Once this all had been accomplished, Solomon addressed the crowd of Israelites in the new house of God saying, “I have built the house for the name of the Lord, the God of Israel.  And there I have provided a place for the ark, in which is the covenant of the Lord that he made with our fathers, when he brought them out of Egypt (8:20-1).”  Solomon was not giving a speech about his own greatness; he brought honor to God.  God was the purpose of his work.  God was the central theme to his kingship.

Chapter 8 finishes with a prayer of Solomon that I would recommend reading, and chapters 9 and 10 further demonstrate his wealth and wisdom.

How does morality tie into this?  If you remember back to the post regarding Cleomenes of Sparta, he had no governance over his ‘morality’ (or lack there of).  I came to the conclusion that there was a need for a defined standard of morality and that this was and is provided by God – the God of Israel.  Solomon’s early reign is marked by his wisdom, peace, success, and wealth all precipitating from his obedience of God’s commandments.  He lived for and served God; this is why he was a good king.  He acknowledged that his goodness came from God, and so it was right for him to obey God.  This is what morality is, and we will see next what happens when Solomon forgets the ways of his early reign.

Solomon – Part 1

The First Book of Kings chapters 2-4 tells the story of Solomon’s early reign over Israel, before the building of the temple.  During the early part of his reign, Solomon was a good, moral king.  He was humble, he feared God, and he kept the commandments of God.  He was a moral king.  He became wise and just.  But at the root of all his virtue was his humility.

There are two particular instances of Solomon’s humility that I want to point out.  In chapter 2, Solomon’s mother Bathsheba came before his throne and Solomon does something that goes against the grains of a king – he bowed before her.  He was a new king with new power, but he still honored his mother as he knew to be right.  He did not allow the power to inflate his ego – he remained humble.  Perhaps more striking is Solomon’s act of service in chapter 3.  He made a feast for all his servants.  The king served his own servants!  It is not coincidence that during the strongest period of his reign, Solomon was humbling himself before his people.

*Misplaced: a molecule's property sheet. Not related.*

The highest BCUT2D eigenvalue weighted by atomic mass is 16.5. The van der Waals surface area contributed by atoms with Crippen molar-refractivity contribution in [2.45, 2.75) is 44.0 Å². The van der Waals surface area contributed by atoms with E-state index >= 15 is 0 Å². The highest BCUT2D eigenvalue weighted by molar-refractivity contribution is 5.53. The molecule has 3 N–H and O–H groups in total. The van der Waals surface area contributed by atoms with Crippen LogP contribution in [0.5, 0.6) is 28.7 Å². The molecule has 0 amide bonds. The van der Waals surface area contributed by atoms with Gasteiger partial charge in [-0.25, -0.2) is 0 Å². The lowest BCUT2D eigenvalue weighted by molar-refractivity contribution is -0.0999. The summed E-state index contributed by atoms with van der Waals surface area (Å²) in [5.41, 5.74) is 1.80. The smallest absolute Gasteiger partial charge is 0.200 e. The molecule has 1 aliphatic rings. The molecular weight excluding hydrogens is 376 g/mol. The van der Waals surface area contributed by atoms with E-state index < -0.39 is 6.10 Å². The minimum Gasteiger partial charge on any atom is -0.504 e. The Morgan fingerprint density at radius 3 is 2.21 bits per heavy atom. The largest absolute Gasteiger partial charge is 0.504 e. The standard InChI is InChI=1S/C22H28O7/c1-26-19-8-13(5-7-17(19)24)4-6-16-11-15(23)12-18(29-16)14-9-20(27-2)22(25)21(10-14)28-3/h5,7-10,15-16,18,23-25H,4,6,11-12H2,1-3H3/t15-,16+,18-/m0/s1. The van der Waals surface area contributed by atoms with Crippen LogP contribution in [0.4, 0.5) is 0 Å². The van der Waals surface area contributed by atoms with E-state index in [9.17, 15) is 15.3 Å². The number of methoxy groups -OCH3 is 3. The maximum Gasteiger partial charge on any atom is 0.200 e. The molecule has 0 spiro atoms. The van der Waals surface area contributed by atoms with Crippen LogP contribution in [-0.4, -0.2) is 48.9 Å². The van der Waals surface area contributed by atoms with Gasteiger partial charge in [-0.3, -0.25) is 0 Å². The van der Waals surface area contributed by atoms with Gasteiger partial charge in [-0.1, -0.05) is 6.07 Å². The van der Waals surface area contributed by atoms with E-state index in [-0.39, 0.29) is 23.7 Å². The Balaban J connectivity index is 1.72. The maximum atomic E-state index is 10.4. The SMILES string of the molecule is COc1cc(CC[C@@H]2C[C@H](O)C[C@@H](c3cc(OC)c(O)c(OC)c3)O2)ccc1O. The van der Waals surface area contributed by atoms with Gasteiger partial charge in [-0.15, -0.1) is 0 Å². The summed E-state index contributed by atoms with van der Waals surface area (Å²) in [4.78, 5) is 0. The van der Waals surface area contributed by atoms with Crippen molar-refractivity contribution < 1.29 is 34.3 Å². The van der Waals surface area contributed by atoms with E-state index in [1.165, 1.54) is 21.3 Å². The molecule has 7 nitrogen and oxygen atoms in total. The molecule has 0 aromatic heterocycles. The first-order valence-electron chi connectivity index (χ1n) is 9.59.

The prayer of Solomon in chapter 3 gets to the core of Solomon’s greatness in this period of rule:

-He acknowledged God’s faithfulness

-He acknowledged his own condition before God – a servant.

-He made a request of God not for his own gain, but for God’s gain.

Solomon wanted to lead the people well and in the right way.  So he asked God for the ability to discern good from evil.  Solomon thought that this is most important in order to rule his kingdom correctly.  And is it not? When you have responsibility or power, what good is it if you do not know how to use it correctly?  To borrow from C.S. Lewis, what good is a fleet of ships if it is headed the wrong direction?

The next post will discuss the building of the temple.  The plan is to do three or four additional posts on Solomon.

Lessons from Cleomenes

Yesterday’s post briefly described the political life of a Spartan king, Cleomenes.  He ended up going mad and killing himself.  The Spartans blamed it on his bribing a priestess.  The Athenians said he was receiving due payment for his destruction of  a religious precinct at Eleusis.  And finally the Argives blamed his madness on the horrific sacrilegious murder of innocent Argive soldiers.

Cleomenes of Sparta lived an immoral life.  But what does that mean – immoral?

Well it has nothing to do with the gods the Greeks worshiped, for they were often immoral themselves.  The earth has a need for an unchanging definition of morality.  The good news is, we have that.  God has written his law (morality) on all our hearts.  That is why we all know that the actions and choices of Cleomenes were immoral – mass murder, conspiracy, selfishness.  Without even arguing about it, we all know these things are wrong; they are immoral.